## unbiased estimator of determinant

Posted in Books, Statistics with tags , , , , on July 3, 2020 by xi'an

Just saw this new [one page] posting on arXiv, meaning an unbiased estimate of the determinant can be derived much faster. If less reliably. This trick can be helpful for (pseudo-marginal) MCMC steps when the determinant itself is of limited interest… (The importance version is not truly needed!)

## is there such a thing as optimal subsampling?

Posted in Books, Statistics, University life with tags , , , , , , , , , , , , , on June 12, 2020 by xi'an

This idea of optimal thinnin and burnin has been around since the early days of the MCMC revolution and did not come up with a definite answer. For instance, from a pure estimation perspective, subsampling always increases the variance of the resulting estimator. My personal approach is to ignore both burnin and thinnin and rather waste time on running several copies of the code to check for potential discrepancies and get a crude notion of the variability. And to refuse to answer to questions like is 5000 iterations long enough for burnin?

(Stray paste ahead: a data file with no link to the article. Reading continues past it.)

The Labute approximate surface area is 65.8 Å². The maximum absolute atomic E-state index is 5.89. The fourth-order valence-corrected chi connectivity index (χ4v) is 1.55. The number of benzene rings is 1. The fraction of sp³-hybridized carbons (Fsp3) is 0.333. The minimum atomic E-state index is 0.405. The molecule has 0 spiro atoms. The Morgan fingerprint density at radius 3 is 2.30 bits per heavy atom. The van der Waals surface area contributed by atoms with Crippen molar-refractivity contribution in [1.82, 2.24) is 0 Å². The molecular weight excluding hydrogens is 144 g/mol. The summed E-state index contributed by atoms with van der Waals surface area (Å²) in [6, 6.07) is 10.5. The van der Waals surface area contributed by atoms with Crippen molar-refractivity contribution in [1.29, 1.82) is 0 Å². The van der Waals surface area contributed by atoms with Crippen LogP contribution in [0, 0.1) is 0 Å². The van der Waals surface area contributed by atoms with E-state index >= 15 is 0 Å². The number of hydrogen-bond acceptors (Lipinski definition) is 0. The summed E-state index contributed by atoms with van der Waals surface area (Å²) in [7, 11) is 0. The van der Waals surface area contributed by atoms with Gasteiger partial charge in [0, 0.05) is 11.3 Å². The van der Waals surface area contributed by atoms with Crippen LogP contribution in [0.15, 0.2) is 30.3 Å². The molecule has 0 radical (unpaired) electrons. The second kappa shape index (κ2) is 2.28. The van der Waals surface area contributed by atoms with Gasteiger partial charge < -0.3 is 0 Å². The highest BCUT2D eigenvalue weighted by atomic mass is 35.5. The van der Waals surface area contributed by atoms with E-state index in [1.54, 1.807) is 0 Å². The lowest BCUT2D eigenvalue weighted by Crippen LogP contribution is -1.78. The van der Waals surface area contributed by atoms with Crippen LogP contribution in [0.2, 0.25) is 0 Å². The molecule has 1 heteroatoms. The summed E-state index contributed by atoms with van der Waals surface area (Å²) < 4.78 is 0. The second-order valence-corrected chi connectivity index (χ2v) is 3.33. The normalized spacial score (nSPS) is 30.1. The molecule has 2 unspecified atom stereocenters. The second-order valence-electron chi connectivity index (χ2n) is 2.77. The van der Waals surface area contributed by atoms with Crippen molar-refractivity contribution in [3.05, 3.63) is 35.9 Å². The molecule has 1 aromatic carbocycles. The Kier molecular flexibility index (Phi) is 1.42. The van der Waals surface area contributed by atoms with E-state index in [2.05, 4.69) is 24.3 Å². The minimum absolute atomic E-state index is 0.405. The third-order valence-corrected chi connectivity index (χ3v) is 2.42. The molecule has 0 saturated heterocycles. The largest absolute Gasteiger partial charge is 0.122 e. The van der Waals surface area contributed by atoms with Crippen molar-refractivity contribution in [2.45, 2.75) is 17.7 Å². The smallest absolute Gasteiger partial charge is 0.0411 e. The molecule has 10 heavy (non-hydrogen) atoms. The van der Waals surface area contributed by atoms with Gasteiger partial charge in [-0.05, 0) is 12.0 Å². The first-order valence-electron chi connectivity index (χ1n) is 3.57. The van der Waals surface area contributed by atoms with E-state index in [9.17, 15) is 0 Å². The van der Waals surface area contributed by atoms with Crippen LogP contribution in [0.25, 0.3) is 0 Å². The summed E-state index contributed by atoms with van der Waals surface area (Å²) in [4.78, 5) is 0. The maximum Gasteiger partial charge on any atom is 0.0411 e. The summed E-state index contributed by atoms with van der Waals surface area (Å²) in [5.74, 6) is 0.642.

A recent arXival by Riabiz et al. readdresses the issue. In particular concerning this notion that the variance of the subsampled version is higher: this only applies to a deterministic subsampling, as opposed to an MCMC-based subsampling (although this intricacy only makes the problem harder!). I however fail to understand the argument in favour of subsampling based on storage issues (p.4), as a dynamic storage of the running mean for all quantities of interest does not cost anything if the integrand is not particularly demanding. I also disagree at the pessimistic view that the asymptotic variance of the MCMC estimate is hard to estimate: papers by Flegal, Hobert, Jones, Vat and others have rather clearly shown how batch means can produce converging estimates of this asymptotic variance.